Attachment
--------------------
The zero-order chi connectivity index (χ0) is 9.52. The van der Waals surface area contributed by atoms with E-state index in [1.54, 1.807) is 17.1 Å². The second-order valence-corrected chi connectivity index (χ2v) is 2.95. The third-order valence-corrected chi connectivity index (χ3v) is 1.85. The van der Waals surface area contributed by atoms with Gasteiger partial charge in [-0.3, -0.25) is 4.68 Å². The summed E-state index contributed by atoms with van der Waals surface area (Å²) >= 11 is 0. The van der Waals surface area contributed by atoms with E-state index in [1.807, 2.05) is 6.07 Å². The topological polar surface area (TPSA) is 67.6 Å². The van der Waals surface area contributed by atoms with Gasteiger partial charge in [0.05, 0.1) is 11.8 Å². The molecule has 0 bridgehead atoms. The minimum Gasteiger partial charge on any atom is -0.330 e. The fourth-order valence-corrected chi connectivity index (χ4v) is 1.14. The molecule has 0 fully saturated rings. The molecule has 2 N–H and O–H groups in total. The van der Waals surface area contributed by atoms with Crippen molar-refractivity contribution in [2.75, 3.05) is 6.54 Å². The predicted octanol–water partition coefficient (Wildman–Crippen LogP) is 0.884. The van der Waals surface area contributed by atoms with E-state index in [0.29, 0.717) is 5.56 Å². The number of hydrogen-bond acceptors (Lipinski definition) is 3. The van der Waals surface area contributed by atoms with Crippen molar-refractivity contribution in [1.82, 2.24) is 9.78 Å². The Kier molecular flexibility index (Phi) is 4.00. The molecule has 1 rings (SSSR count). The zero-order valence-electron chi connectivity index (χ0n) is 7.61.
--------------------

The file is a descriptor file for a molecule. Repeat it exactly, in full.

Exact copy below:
The zero-order chi connectivity index (χ0) is 9.52. The van der Waals surface area contributed by atoms with E-state index in [1.54, 1.807) is 17.1 Å². The second-order valence-corrected chi connectivity index (χ2v) is 2.95. The third-order valence-corrected chi connectivity index (χ3v) is 1.85. The van der Waals surface area contributed by atoms with Gasteiger partial charge in [-0.3, -0.25) is 4.68 Å². The summed E-state index contributed by atoms with van der Waals surface area (Å²) >= 11 is 0. The van der Waals surface area contributed by atoms with E-state index in [1.807, 2.05) is 6.07 Å². The topological polar surface area (TPSA) is 67.6 Å². The van der Waals surface area contributed by atoms with Gasteiger partial charge in [0.05, 0.1) is 11.8 Å². The molecule has 0 bridgehead atoms. The minimum Gasteiger partial charge on any atom is -0.330 e. The fourth-order valence-corrected chi connectivity index (χ4v) is 1.14. The molecule has 0 fully saturated rings. The molecule has 2 N–H and O–H groups in total. The van der Waals surface area contributed by atoms with Crippen molar-refractivity contribution in [2.75, 3.05) is 6.54 Å². The predicted octanol–water partition coefficient (Wildman–Crippen LogP) is 0.884. The van der Waals surface area contributed by atoms with E-state index in [0.29, 0.717) is 5.56 Å². The number of hydrogen-bond acceptors (Lipinski definition) is 3. The van der Waals surface area contributed by atoms with Crippen molar-refractivity contribution in [1.82, 2.24) is 9.78 Å². The Kier molecular flexibility index (Phi) is 4.00. The molecule has 1 rings (SSSR count). The zero-order valence-electron chi connectivity index (χ0n) is 7.61.